But are these studies really saying that the sugary, often high fat treat can really be enjoyed on a daily basis and will actually improve our health - or are journalists (and us) cherry-picking pleasing headlines?
A study published in ‘Heart’ journal looked at the snacking habits of 21,000 people over 12 years. They found that people who ate up to 100g of chocolate every day had a 25% lower risk of dying from heart disease. The chance of suffering a stroke also fell by 23 per cent. All good news right? The professor in charge of the study thinks so "Cumulative evidence suggests that higher chocolate intake is associated with a lower risk of future cardiovascular events.” It’s also the first study to show that it’s not just dark chocolate that may have protective effects, as the study took into account all types of chocolate. Professor Phyo Myint says ‘This may indicate that not only flavonoids, but also other compounds, possibly related to milk constituents, such as calcium and fatty acids, may provide an explanation for the observed association.’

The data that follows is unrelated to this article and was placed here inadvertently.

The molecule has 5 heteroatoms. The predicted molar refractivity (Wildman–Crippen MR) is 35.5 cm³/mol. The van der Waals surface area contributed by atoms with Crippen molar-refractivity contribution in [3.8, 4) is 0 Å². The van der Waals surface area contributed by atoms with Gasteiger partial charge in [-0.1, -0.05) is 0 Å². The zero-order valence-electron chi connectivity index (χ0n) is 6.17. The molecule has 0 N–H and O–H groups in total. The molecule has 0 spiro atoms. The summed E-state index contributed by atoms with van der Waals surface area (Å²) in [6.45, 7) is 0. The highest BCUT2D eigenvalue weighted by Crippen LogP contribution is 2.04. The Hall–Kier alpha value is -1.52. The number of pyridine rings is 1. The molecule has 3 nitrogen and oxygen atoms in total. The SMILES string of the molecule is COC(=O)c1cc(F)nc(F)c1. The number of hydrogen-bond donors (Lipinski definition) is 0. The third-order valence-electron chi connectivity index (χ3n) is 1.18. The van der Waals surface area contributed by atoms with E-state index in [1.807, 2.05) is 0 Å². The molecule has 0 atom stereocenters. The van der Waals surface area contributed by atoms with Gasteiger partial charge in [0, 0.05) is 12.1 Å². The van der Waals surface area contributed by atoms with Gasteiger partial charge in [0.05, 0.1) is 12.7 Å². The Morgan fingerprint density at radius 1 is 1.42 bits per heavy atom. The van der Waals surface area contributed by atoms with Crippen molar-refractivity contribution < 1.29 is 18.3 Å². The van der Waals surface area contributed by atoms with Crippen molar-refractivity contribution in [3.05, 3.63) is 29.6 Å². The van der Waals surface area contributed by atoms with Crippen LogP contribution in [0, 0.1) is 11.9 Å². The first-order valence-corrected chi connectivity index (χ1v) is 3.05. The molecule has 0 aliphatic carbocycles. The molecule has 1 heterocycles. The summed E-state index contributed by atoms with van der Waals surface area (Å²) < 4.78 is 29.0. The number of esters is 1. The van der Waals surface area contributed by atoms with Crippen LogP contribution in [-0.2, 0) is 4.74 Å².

While this was a large study published in a respectable journal, caution should always be taken when it comes to these population type studies as it’s often not clear what other factors could be playing a role in the findings - and food intake in particular is often under reported. So the message is to keep enjoying chocolate from time to time as a treat but don’t start seeing it as a health food!
Written by Ruth Tongue
Kwok, CS et al. Habitual chocolate consumption and risk of cardiovascular disease among healthy men and women. Heart, 15 June 2015 DOI:10.1136/heartjnl-2014-307050